When can healthcare professionals be liable for negligence?

Acquire knowledge of the elements of the cause of action of medical malpractice

Medical malpractice is a very technical and specialized area of law.

The defendant is the healthcare professional (e.g. doctor, nurse, chiropractor). As well, hospitals can be liable for any negligence on the part of their employees on the basis of vicarious liability.

In a medical malpractice lawsuit, there are a number of elements that the plaintiff must prove, on a balance of probabilities, in order to be successful. These elements are referred to as the “four Ds” – a) the defendant must have owed the plaintiff a duty of care, b) there must have been a deviation from the standard of care and c) there must be direct causation of d) damage to the plaintiff.

  1. Duty of Care

The first element is that the healthcare professional-patient relationship must be sufficiently proximate that the patient is owed a duty of care by the healthcare professional. This element is usually acknowledged if a doctor-patient relationship exists between the plaintiff and defendant.

  1. Standard of Care (+ Breach)

The next element is the determination of the standard of care expected of the healthcare professional. This area of the law is a blending of law and medicine and can be quite technical. Because the issue of whether particular healthcare falls below the required standard of care is outside a layperson’s knowledge, it is a legal issue (a question to be decided by the trial judge – even in a jury trial). As such, an expert’s opinion is required to answer it.

An expert opinion on the standard of care must address:

  • the standard of care that applies,
  • that the healthcare fell below the standard of care,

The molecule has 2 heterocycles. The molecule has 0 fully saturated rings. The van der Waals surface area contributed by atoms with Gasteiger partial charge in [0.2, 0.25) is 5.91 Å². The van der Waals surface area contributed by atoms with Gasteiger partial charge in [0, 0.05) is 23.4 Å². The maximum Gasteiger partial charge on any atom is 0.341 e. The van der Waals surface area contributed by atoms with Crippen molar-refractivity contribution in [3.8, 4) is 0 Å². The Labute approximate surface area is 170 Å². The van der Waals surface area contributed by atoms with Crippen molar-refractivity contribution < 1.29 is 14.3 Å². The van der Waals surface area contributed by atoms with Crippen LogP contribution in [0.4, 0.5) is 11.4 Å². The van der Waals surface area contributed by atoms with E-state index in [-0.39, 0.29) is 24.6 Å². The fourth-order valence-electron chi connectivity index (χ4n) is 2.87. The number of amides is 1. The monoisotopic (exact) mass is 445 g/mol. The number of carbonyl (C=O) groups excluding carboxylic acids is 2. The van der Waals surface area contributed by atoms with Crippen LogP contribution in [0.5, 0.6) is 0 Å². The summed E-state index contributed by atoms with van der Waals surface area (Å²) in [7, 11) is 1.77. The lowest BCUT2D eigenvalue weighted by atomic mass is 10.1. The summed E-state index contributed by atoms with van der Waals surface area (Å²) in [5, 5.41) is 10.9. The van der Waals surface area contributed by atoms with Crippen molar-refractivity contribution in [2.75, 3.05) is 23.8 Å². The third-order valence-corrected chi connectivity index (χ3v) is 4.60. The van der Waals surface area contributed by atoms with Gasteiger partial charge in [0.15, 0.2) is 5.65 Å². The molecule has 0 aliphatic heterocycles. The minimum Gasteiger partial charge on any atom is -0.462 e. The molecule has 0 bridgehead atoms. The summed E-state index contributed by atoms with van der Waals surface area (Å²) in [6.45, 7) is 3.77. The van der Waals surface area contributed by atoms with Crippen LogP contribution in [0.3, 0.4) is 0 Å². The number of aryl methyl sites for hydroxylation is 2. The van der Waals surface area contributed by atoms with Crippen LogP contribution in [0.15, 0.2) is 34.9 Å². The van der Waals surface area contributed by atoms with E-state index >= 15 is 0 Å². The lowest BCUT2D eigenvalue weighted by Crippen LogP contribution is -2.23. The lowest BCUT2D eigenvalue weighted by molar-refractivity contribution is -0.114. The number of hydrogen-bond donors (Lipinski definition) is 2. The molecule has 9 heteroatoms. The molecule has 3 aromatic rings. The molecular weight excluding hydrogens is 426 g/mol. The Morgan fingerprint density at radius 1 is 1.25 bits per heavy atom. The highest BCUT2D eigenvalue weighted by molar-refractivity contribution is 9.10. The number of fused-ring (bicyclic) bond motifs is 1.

• that the plaintiff suffered injuries and losses because of the fact that the healthcare fell below the standard of care, and
  • that the plaintiff’s losses were reasonably foreseeable by someone in the healthcare provider’s position

If a plaintiff fails to provide this evidence, their case may be dismissed.

As a practical matter, it is not always easy to find a medical expert that is willing to give a favorable opinion to a plaintiff.

  1. Causation

This is a complicated area and so is discussed in its own post.

  1. Damages

Damages is yet another element. A plaintiff must establish each of the elements of the cause of action on a balance of probabilities in order to be successful. So if the healthcare professional’s substandard care does not injure the plaintiff, the plaintiff’s claim will fail.

Example: The plaintiff is a patient of the defendant. After a complete medical exam in Oct 2000, the defendant ordered a number of medical tests. The defendant had received most of the results by the time of the follow-up, except for a mammography report (which noted an abnormality and recommended further tests). The defendant’s office tried but failed to reach the plaintiff to schedule another appointment to discuss (a fact the plaintiff denies). The parties continued having regular appointments. In Apr 2005, the plaintiff advised the defendant of a dent on her left breast. After a chest examination, the defendant arranged a biopsy and then radiation treatments followed. The plaintiff claimed that the defendant committed medical malpractice for delay in diagnosing her cancer. The court finds that the plaintiff’s claim fails because she suffered no damages. The delay meant that she had regional instead of local radiation. But there is no evidence that local radiation would have entailed fewer side-effects or a shorter recovery time than regional radiation. (Hypothetical adapted from McClintock v. Alidina, 2011 ONSC 137 (Can LII)).